So, last week I just finished reading Tim Keller’s book, “The Prodigal God.” This book has been on my “to read” list for quite a while, and after Jared mentioned to me last week that his sermon for our campus this Sunday is going to be in some part based upon this book, I decided to take some time to read it. And am I glad I did. It really rocked my understanding of several things.
Basically, in this book, Keller (who’s a pastor of a 6,000 member church in Manhattan) takes the story of the Prodigal Son from Luke 15 and absolutely turns it on its head. Most of the time, we spend any time analyzing that story talking about the son that took his inheritance, went away, blew it all, and came back, only to discover his father extending the hand of open fellowship to him. We do this for good reason; it’s a key part of the story. But Keller’s point in this book is that really, there are two lost sons: the son who went away and came back and also the older son; the one who never left. This son did all the right things; he did what his father asked, he never left home. However, in the end of the story, we discover that by refusing to come in and celebrate the recovery of his lost younger brother that it’s the older son who’s really lost.
I think this book hit me square between the eyes because it captures a spiritual principle that I believe God has been teaching me over the past several months, and that’s that God doesn’t owe me anything. Keller’s point in this whole book is that the sin of both sons in this story is the same. They both wanted to take control of their lives and get what they wanted or felt they deserved instead of what the father wanted for them. The younger son chose to do this just by doing his own thing and charting his own course in life. The older son did this by obeying, but obeying with this expectation that it in some way entitled the father to give him stuff. We can do the same thing spiritually (at least I do); we can do all the right stuff on the outside, but if deep down it’s really just to manipulate God into getting what we want, then our acts are no more righteous than the wild living of the “younger brothers” of the world in which we live. The solution is to first understand the saving love of Christ for us on the cross, and to see that God has already given us everything. We need to let the cross transform us into people who serve out of loving affection, not selfish motives or dutiful obligation.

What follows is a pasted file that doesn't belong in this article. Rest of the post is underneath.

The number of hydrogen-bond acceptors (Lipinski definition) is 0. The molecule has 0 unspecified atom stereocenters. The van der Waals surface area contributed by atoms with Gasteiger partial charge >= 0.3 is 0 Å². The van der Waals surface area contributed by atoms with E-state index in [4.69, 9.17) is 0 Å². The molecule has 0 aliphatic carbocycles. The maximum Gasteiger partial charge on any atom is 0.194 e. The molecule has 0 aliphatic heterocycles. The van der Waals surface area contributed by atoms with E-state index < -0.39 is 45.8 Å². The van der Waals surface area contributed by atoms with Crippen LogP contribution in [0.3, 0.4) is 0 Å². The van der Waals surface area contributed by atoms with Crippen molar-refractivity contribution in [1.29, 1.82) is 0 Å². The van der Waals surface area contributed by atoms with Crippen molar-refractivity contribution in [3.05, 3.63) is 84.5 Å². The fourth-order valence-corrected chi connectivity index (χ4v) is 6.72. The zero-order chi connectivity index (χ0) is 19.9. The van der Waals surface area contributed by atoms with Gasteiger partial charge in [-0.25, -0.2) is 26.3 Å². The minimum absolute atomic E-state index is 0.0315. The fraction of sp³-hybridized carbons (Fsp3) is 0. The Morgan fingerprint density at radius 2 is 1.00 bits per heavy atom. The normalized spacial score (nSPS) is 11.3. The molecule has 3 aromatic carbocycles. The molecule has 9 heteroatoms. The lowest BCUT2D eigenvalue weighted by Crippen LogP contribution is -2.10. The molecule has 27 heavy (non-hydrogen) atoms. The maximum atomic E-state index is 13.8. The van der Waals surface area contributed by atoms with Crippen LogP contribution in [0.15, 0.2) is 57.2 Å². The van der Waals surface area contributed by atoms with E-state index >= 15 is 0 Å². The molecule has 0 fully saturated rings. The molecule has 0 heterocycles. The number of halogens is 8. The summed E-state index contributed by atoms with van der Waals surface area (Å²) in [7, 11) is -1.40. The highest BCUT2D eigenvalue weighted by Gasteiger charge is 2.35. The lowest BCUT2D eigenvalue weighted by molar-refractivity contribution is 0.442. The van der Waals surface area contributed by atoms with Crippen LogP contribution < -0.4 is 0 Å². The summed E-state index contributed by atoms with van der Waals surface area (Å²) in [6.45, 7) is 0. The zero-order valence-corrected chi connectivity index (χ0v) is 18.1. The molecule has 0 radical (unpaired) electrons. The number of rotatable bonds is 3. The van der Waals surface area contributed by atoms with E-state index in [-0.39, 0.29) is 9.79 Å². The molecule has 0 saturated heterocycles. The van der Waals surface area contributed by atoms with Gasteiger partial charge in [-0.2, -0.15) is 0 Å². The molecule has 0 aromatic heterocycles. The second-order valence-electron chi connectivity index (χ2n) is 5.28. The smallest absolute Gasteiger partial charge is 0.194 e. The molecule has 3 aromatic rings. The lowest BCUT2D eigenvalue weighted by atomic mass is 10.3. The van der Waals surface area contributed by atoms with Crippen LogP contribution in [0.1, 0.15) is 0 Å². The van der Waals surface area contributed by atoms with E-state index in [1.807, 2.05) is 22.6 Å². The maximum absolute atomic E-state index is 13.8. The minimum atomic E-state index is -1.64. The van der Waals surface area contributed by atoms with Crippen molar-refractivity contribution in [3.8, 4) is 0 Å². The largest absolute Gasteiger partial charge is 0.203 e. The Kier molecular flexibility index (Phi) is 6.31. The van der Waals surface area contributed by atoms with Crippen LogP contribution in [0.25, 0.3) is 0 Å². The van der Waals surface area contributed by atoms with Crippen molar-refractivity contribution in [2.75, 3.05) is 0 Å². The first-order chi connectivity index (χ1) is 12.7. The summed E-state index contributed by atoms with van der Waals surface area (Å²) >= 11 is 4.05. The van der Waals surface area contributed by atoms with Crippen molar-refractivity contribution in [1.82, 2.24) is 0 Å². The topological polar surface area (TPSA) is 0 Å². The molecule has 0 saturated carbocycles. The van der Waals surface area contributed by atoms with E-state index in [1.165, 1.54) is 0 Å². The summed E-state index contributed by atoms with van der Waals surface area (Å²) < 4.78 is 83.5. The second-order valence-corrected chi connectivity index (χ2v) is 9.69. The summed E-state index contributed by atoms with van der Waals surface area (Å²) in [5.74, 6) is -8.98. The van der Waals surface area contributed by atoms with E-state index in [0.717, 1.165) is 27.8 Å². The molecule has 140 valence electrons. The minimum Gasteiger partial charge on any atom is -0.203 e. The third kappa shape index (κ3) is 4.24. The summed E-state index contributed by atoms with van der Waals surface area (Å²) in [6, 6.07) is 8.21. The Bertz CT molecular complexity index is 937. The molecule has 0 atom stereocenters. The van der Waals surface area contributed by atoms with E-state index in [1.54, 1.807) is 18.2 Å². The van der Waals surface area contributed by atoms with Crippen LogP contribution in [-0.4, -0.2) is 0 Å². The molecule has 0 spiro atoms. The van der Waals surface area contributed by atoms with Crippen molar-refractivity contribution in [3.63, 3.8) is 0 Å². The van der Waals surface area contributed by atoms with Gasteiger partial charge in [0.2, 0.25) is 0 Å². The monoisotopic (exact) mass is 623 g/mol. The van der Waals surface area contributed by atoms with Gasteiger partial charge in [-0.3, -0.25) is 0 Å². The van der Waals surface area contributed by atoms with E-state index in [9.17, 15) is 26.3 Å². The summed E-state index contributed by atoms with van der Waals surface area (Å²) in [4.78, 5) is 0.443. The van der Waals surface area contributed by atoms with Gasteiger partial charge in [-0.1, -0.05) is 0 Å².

This book is great, and if you read one thing I’ve posted about on here, I hope that this is it. It’s an easy read, only 133 pages, and it’s well worth it. Once I picked it up, I had a tough time setting it down… I pretty much finished it in one sitting!
And whatever you do, I hope that you take some time to have an awesome dinner with family and friends and give thanks for all that God has given. Happy Thanksgiving everyone!